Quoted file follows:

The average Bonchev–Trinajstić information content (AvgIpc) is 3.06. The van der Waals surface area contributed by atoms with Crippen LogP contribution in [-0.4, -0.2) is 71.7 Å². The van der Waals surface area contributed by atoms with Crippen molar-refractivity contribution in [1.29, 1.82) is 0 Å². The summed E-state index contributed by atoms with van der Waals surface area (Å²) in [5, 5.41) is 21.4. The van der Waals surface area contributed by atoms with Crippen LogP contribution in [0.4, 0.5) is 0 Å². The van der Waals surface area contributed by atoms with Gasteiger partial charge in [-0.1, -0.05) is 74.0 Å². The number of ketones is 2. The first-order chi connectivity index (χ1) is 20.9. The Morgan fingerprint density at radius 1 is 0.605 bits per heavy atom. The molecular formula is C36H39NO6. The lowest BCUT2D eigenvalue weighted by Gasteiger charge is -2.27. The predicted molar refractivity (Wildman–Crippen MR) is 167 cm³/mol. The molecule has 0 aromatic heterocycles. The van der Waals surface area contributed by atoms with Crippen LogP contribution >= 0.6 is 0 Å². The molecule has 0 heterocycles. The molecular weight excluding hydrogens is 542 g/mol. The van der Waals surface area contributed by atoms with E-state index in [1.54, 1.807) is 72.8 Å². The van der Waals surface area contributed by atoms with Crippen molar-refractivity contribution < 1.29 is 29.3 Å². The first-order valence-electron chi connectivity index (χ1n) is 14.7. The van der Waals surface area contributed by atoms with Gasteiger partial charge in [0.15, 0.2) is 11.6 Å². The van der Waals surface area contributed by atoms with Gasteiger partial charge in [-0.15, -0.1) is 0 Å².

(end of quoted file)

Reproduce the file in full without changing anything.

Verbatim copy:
The average Bonchev–Trinajstić information content (AvgIpc) is 3.06. The van der Waals surface area contributed by atoms with Crippen LogP contribution in [-0.4, -0.2) is 71.7 Å². The van der Waals surface area contributed by atoms with Crippen molar-refractivity contribution in [1.29, 1.82) is 0 Å². The summed E-state index contributed by atoms with van der Waals surface area (Å²) in [5, 5.41) is 21.4. The van der Waals surface area contributed by atoms with Crippen LogP contribution in [0.4, 0.5) is 0 Å². The van der Waals surface area contributed by atoms with Gasteiger partial charge in [-0.1, -0.05) is 74.0 Å². The number of ketones is 2. The first-order chi connectivity index (χ1) is 20.9. The Morgan fingerprint density at radius 1 is 0.605 bits per heavy atom. The molecular formula is C36H39NO6. The lowest BCUT2D eigenvalue weighted by Gasteiger charge is -2.27. The predicted molar refractivity (Wildman–Crippen MR) is 167 cm³/mol. The molecule has 0 aromatic heterocycles. The van der Waals surface area contributed by atoms with Crippen LogP contribution >= 0.6 is 0 Å². The molecule has 0 heterocycles. The molecular weight excluding hydrogens is 542 g/mol. The van der Waals surface area contributed by atoms with E-state index in [1.54, 1.807) is 72.8 Å². The van der Waals surface area contributed by atoms with Crippen molar-refractivity contribution < 1.29 is 29.3 Å². The first-order valence-electron chi connectivity index (χ1n) is 14.7. The van der Waals surface area contributed by atoms with Gasteiger partial charge in [0.15, 0.2) is 11.6 Å². The van der Waals surface area contributed by atoms with Gasteiger partial charge in [-0.15, -0.1) is 0 Å².